Ripple Rock

The moment of the explosion from a hilltop.

Ripple Rock is an underwater mountain that had two peaks (9 feet and 21 feet below the surface) in the Seymour Narrows of the Discovery Passage in British Columbia, Canada,[1] a part of the marine trade route from Vancouver and coastal points north. The nearest town is Campbell River. Only 2.7 metres (9 feet) underwater at low tide, it was a marine hazard in what the explorer George Vancouver described as "one of the vilest stretches of water in the world."[2][3] The hazard was not only hitting the rock but also big, dangerous eddies caused by tidal currents round the rock.[4] Ships using the strait preferred to wait until slack tide.

Its top was removed by a planned explosion on 5 April 1958.[5] This is a National Historic Event in Canada. The Ripple Rock explosion was seen throughout Canada, live on CBC Television. It was one of the first live coast-to-coast television broadcasts of an event in Canada.[6]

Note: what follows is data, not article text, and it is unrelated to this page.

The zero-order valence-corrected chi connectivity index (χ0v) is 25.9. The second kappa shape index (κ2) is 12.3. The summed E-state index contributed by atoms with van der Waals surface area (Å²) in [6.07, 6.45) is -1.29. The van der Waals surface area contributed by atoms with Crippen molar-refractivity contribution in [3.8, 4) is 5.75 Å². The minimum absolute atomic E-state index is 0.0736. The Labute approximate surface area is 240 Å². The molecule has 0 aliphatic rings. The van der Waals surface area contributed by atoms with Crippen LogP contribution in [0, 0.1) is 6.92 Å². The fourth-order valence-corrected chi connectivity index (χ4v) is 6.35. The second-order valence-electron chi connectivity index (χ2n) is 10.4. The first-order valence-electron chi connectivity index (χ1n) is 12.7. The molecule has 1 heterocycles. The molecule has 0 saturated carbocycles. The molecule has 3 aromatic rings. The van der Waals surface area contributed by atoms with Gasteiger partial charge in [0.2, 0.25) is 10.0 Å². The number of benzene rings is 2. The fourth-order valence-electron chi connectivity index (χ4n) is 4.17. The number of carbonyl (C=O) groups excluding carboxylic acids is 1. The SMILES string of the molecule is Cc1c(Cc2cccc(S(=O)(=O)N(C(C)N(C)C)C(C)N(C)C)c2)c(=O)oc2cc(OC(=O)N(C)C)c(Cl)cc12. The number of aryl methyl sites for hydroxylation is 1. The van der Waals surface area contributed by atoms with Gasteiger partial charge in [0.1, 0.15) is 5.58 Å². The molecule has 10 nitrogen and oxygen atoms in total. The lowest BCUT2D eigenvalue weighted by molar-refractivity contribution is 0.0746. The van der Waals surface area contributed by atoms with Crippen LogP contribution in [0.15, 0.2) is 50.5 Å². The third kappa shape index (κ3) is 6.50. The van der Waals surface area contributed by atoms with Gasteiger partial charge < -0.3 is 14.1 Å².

It was so named in 1862 by Captain Richards, RN,[7] because its summits were about at sea level and made a prominent standing wave in the fast tidal current of the strait.

Background

USS Saranac

The first known large ship to fall prey to Ripple Rock was the sidewheel steamer Saranac in 1875, as it was heading north to Alaska.[8] At least 20 large and 100 smaller vessels were badly damaged or sunk between then and 1958. At least 110 people drowned in these accidents.